In addition, although the charge indicator 8 turns off during generation when the transistor 316 becomes nonconductive as the transistor 318 conducts, if the voltage of the armature 101 abnormally lowers for one phase, the transistor 318 becomes nonconductive. Moreover, as the transistor 318 becomes nonconductive, a voltage is applied to the base of the transistor 316 through the resistor 317 to make that transistor conductive so that the charge indicator 8 turns on to indicate an abnormal condition of the AC generator 1A. At the moment, because the voltage on the base resistor 323 becomes the ground level as the transistor 316 conducts, the transistors 324, 315, and 305 become nonconductive to interrupt the exciting current flowing through the field coil 102.

Embodiment 2

While the above embodiment has been described for the control of output of the self-excitation type AC generator, the output control device of the present invention can be also applied to a separate excitation type AC generator. FIG. 2 shows the arrangement of the control device for vehicle AC generator according to this embodiment. Because this embodiment supplies the exciting current from the battery 4 to the field coil 102, when compared with Embodiment 1, this embodiment does not require the initial excitation circuit which consists of the resistor 71a and the diode 71b both connected in series between the common terminal C1 and the contact B1 of the output change-over switch 71, and the exciting current interruption circuit which consists of the transistors 315 and 324, and the resistors 323 and 325. Other arrangement of this embodiment is substantially same as those of Embodiment 1.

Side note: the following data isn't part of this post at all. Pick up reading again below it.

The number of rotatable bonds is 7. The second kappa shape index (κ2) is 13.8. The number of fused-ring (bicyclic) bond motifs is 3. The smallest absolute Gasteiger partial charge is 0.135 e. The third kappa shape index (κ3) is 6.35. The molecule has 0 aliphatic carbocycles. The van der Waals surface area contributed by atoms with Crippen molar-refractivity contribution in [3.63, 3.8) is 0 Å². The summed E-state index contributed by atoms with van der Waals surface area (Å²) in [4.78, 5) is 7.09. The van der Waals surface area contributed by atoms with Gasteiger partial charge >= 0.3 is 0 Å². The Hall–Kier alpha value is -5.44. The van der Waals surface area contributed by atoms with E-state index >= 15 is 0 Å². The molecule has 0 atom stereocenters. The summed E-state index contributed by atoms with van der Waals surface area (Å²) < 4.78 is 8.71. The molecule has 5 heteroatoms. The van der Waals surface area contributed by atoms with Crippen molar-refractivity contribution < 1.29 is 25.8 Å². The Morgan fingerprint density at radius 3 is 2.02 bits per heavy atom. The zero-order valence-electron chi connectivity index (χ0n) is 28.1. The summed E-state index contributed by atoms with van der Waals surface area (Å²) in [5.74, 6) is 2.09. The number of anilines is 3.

Then, the circuit configuration which particularly differs from Embodiment 1 lies in that one end of the field coil 102 is connected to the collector of the output transistor 305, and the other end is connected to the exciting switch 72 through the exciting line L3. In addition, the charge indicator 8 is connected between the collector of the transistor 316 for driving the indicator, and the connection point between the exciting switch 72 and the key switch 6.